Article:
- Showing Segway the Highway By Matt SmithSan Francisco Weekly12/18/02Dave Snyder, former executive director of the Bicycle Coalition and founder of the lobbying outfit Transportation for a Livable City, gave the device a try. He had a hard time getting the hang of it. Then Skelton hopped on to demonstrate. She hopped off, presumably to show that the machine stops itself when unmanned. Last week, Snyder showed me two foot-long cracks, joined together in an "A" shape, that he said the pilotless Segway left in the Grant Building wall.
- Segway Aims To Keep Rolling After San Francisco Setback By Brain DeagonInvestor's Business Daily12/5/02The two-wheeled tech-powered electric scooter known as the Segway Human Transporter hit its first speed bump last week when city supervisors in San Francisco voted to ban it from sidewalks. If Mayor Willie Brown does not veto the bill, which the Board of Supervisors passed 8-2, San Francisco would be the first city to prohibit on sidewalks what is arguably the most-watched invention in a long time.
- Every city makes way for Segway - except oneBy Mark SappenfieldChristian Science Monitor12/2/02Yet, ironically, it is here in San Francisco - where leg-numbing hills taunt timid feet, and technology is seen as the answer to many ills - that a backlash has begun. Worried that walkers could be steamrollered, the Board of Supervisors last week voted to ban Segway. Although the vote is not final, it is the first significant anti-Segway action taken in any city or state.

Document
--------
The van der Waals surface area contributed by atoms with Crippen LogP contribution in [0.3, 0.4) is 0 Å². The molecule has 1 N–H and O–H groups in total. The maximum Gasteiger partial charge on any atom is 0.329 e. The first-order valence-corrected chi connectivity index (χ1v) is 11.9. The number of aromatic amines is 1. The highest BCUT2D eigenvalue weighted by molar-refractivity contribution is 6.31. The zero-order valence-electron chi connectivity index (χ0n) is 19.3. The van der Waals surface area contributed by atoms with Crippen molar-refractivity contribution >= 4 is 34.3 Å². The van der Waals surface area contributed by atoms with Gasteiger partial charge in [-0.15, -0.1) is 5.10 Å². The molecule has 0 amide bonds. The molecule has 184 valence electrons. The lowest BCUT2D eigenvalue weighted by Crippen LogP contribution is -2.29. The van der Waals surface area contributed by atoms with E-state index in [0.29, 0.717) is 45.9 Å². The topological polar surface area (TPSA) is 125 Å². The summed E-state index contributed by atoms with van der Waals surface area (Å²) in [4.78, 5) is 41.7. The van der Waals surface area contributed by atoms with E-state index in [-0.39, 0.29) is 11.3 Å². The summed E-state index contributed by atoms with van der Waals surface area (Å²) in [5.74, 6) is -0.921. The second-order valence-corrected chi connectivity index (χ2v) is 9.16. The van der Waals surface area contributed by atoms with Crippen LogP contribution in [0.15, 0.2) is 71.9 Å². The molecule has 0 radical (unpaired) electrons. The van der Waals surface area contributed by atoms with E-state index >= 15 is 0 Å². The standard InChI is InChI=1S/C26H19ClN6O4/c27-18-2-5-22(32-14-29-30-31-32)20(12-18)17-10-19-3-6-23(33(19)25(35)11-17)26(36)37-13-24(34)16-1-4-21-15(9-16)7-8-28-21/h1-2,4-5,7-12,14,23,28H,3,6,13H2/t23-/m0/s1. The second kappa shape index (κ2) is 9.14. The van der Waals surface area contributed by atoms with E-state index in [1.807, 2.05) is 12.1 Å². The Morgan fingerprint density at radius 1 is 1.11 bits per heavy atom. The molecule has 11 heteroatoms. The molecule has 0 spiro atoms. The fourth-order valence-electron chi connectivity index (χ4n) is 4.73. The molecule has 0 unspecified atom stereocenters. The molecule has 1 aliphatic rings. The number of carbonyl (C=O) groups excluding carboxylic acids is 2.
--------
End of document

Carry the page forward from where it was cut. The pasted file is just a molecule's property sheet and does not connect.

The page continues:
- S.F. supervisors vote to ban Segway scooters from sidewalks By Rachel GordonSan Francisco Chronicle11/26/02San Francisco may be at the heart of high-tech gizmos and innovations, but on Monday safety-conscious supervisors voted to adopt an ordinance banning two-wheel Segway scooters from city sidewalks. If the ban gets final approval next week from the Board of Supervisors and withstands a threatened veto by Mayor Willie Brown, San Francisco will be the first city in the state to prohibit the so-called "electric personal assistive mobility devices."
Supes propose Segway banBy David KieferExaminer11/15/02San Francisco is not ready for the Segway. On Thursday, the Transportation and Commerce Committee recommended that the futuristic self-balancing, electric-powered transportation device should be banned from city sidewalks. The machine, which weighs as much as 95 pounds and travels up to 12 miles an hour, is designed for sidewalks and was recently tested by local postal workers, but critics say it's a menace.